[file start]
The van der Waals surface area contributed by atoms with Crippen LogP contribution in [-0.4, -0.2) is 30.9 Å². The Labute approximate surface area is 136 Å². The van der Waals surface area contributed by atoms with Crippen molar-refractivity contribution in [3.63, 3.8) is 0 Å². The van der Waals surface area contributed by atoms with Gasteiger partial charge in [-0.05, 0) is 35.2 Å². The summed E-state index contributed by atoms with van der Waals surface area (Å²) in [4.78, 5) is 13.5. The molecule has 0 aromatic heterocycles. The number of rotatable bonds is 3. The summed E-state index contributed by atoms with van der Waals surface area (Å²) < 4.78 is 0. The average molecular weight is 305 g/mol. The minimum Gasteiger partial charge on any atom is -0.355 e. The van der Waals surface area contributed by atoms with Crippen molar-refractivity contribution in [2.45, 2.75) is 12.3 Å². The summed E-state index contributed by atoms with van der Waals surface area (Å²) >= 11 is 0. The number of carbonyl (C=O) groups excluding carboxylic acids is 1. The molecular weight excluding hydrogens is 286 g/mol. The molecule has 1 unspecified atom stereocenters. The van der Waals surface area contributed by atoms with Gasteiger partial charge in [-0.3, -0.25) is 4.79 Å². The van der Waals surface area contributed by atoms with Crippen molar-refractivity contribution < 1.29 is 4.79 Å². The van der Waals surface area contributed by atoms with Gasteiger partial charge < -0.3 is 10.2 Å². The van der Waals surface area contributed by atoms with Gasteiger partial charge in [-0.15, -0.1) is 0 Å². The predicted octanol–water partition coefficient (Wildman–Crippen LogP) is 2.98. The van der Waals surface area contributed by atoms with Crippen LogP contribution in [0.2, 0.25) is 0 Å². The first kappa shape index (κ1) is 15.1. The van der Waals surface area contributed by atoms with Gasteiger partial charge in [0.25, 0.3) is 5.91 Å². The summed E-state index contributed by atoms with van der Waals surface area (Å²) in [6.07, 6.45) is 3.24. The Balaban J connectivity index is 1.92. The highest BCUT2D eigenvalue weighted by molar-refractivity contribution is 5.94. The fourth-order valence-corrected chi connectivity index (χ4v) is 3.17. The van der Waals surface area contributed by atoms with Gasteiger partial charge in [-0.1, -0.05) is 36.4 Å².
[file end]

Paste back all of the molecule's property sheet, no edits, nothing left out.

The van der Waals surface area contributed by atoms with Crippen LogP contribution in [-0.4, -0.2) is 30.9 Å². The Labute approximate surface area is 136 Å². The van der Waals surface area contributed by atoms with Crippen molar-refractivity contribution in [3.63, 3.8) is 0 Å². The van der Waals surface area contributed by atoms with Gasteiger partial charge in [-0.05, 0) is 35.2 Å². The summed E-state index contributed by atoms with van der Waals surface area (Å²) in [4.78, 5) is 13.5. The molecule has 0 aromatic heterocycles. The number of rotatable bonds is 3. The summed E-state index contributed by atoms with van der Waals surface area (Å²) < 4.78 is 0. The average molecular weight is 305 g/mol. The minimum Gasteiger partial charge on any atom is -0.355 e. The van der Waals surface area contributed by atoms with Crippen molar-refractivity contribution in [2.45, 2.75) is 12.3 Å². The summed E-state index contributed by atoms with van der Waals surface area (Å²) >= 11 is 0. The number of carbonyl (C=O) groups excluding carboxylic acids is 1. The molecular weight excluding hydrogens is 286 g/mol. The molecule has 1 unspecified atom stereocenters. The van der Waals surface area contributed by atoms with Gasteiger partial charge in [-0.3, -0.25) is 4.79 Å². The van der Waals surface area contributed by atoms with Crippen molar-refractivity contribution < 1.29 is 4.79 Å². The van der Waals surface area contributed by atoms with Gasteiger partial charge < -0.3 is 10.2 Å². The van der Waals surface area contributed by atoms with Gasteiger partial charge in [-0.15, -0.1) is 0 Å². The predicted octanol–water partition coefficient (Wildman–Crippen LogP) is 2.98. The van der Waals surface area contributed by atoms with Crippen LogP contribution in [0.2, 0.25) is 0 Å². The first kappa shape index (κ1) is 15.1. The van der Waals surface area contributed by atoms with Gasteiger partial charge in [0.25, 0.3) is 5.91 Å². The summed E-state index contributed by atoms with van der Waals surface area (Å²) in [6.07, 6.45) is 3.24. The Balaban J connectivity index is 1.92. The highest BCUT2D eigenvalue weighted by molar-refractivity contribution is 5.94. The fourth-order valence-corrected chi connectivity index (χ4v) is 3.17. The van der Waals surface area contributed by atoms with Gasteiger partial charge in [-0.1, -0.05) is 36.4 Å².